The weathermen predict a lot of rain in Israel in the next few days, with snow falling on the Hermon and in the Golan, and perhaps even in the central part of Israel. As I have written before, I am a statistics junkie when it comes to rain in Israel, and I follow it closely.
I have also been listening to my sons as they follow sports clips on the internet for every possible game that they can: soccer, both local and European; basketball, local, European and American; and even American football (their newest craze). One thing that all of these clips have in common is the constant information given by the sports commentator, usually consisting of statistics and predictions.
So, for my debut as a “rain commentator” here is what might happen in the next few days (G-d willing – and everyone needs to pray for it, no complaining about the cold and the cost of the electricity for heating!!!!)
Kfar Blum is at 99% of annual rain so far – and since it needs only 6 mm to go over the top it will probably do that without a problem.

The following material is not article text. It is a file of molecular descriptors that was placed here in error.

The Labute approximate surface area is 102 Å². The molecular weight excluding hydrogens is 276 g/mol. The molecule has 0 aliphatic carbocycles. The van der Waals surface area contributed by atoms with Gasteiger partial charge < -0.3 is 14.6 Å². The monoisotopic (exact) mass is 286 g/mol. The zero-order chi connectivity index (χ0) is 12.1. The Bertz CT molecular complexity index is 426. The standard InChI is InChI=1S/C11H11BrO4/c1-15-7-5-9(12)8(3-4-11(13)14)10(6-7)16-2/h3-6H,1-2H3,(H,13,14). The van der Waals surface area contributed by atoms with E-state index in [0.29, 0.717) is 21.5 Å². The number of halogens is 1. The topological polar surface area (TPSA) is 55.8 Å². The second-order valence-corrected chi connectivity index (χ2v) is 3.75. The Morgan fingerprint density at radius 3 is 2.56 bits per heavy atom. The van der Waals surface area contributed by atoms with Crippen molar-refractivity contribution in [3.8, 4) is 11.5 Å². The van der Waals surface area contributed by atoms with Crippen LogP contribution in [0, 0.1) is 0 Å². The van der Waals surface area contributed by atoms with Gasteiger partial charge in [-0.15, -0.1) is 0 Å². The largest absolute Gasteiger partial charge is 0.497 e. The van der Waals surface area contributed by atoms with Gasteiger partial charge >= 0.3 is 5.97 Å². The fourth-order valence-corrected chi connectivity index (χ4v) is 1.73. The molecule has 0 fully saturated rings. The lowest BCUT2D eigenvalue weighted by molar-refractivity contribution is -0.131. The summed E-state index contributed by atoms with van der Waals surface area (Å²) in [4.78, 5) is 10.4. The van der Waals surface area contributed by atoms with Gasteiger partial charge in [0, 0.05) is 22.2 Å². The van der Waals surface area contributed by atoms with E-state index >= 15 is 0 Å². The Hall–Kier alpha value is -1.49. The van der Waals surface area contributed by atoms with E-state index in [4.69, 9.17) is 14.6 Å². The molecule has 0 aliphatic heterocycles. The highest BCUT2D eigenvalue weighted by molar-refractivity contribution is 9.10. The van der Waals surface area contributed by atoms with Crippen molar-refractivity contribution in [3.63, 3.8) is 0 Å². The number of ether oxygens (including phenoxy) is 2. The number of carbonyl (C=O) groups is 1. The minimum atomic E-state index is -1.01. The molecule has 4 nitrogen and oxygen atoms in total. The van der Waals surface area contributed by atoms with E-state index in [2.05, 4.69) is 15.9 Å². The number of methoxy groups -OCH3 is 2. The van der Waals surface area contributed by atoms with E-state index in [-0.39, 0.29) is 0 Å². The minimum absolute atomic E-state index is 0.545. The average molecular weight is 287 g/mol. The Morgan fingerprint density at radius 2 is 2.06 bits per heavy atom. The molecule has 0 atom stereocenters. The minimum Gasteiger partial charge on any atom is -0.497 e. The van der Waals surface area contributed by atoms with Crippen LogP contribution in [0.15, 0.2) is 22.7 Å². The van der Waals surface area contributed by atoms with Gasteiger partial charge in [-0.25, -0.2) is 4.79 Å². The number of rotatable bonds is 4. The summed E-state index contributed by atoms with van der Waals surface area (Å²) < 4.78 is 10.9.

Tel Aviv is at 95% of annual rain, and needs 28 mm to reach 100%. I think there is a good chance that will happen too.
The next closest city is Zfat, at 90% annual rain. This is more of a long shot, since Zfat gets a lot of rain, and it needs 64 mm to reach its 100% mark. I don’t think this will happen in the next few days, but perhaps in a week or so…..
The big question in everyone’s minds when it comes to rainfall is the Kinneret level. The Kinneret is now at -212.46. (Don’t get confused here folks, because it is below sea level, so when the rainfall adds water to the Kinneret the numbers go down, and that is a good thing!) Last year the Kinneret’s highest point was -212.35. If there is as much rain as being predicted, there is a very good chance that the level will surpass this point in the next few days. Looking at the big picture, though, the situation is so bad that this number doesn’t really mean much.
The “red line” – the level at which the Kinneret is in danger – is -213.00. Every year, between the day it stops rising to the first rainfall the following fall, the Kinneret drops from about 1 to 2 meters altogether. Exactly how much it drops is dependent of course on how much water is available for pumping from wells in the rest of the country and how much must be used from the Kinneret itself, and how much we conserve. We need to be at about -211.00 just to get to the point where we reach the red line at the end of the summer. Which means we need another 1.56 meters of rain in the Kinneret – in the next month and a half.
Did I mention that we need to pray?